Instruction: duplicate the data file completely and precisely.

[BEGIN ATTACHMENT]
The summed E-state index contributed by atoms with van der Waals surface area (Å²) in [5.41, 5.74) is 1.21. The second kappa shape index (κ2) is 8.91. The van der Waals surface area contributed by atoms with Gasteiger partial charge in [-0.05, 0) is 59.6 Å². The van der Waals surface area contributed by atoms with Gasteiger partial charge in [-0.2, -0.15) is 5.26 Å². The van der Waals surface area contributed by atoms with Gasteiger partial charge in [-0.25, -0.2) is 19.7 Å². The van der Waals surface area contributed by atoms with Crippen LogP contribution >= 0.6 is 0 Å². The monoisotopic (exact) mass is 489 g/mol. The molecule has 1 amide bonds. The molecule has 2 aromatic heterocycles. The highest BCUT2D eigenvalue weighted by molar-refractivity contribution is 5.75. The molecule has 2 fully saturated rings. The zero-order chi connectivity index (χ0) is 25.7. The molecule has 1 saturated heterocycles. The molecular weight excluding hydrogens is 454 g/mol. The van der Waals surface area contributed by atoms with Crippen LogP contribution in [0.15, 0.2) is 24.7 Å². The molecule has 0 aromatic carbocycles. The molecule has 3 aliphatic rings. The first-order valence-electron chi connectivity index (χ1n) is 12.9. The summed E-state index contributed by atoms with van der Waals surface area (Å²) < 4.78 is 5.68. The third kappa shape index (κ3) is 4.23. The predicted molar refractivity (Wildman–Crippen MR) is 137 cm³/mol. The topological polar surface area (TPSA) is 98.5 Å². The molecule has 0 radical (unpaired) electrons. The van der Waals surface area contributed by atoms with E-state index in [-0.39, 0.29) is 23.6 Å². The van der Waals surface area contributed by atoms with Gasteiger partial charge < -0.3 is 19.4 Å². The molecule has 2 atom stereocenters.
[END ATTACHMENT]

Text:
The summed E-state index contributed by atoms with van der Waals surface area (Å²) in [5.41, 5.74) is 1.21. The second kappa shape index (κ2) is 8.91. The van der Waals surface area contributed by atoms with Gasteiger partial charge in [-0.05, 0) is 59.6 Å². The van der Waals surface area contributed by atoms with Gasteiger partial charge in [-0.2, -0.15) is 5.26 Å². The van der Waals surface area contributed by atoms with Gasteiger partial charge in [-0.25, -0.2) is 19.7 Å². The van der Waals surface area contributed by atoms with Crippen LogP contribution >= 0.6 is 0 Å². The monoisotopic (exact) mass is 489 g/mol. The molecule has 1 amide bonds. The molecule has 2 aromatic heterocycles. The highest BCUT2D eigenvalue weighted by molar-refractivity contribution is 5.75. The molecule has 2 fully saturated rings. The zero-order chi connectivity index (χ0) is 25.7. The molecule has 1 saturated heterocycles. The molecular weight excluding hydrogens is 454 g/mol. The van der Waals surface area contributed by atoms with Crippen LogP contribution in [0.15, 0.2) is 24.7 Å². The molecule has 0 aromatic carbocycles. The molecule has 3 aliphatic rings. The first-order valence-electron chi connectivity index (χ1n) is 12.9. The summed E-state index contributed by atoms with van der Waals surface area (Å²) < 4.78 is 5.68. The third kappa shape index (κ3) is 4.23. The predicted molar refractivity (Wildman–Crippen MR) is 137 cm³/mol. The topological polar surface area (TPSA) is 98.5 Å². The molecule has 0 radical (unpaired) electrons. The van der Waals surface area contributed by atoms with E-state index in [-0.39, 0.29) is 23.6 Å². The van der Waals surface area contributed by atoms with Gasteiger partial charge < -0.3 is 19.4 Å². The molecule has 2 atom stereocenters.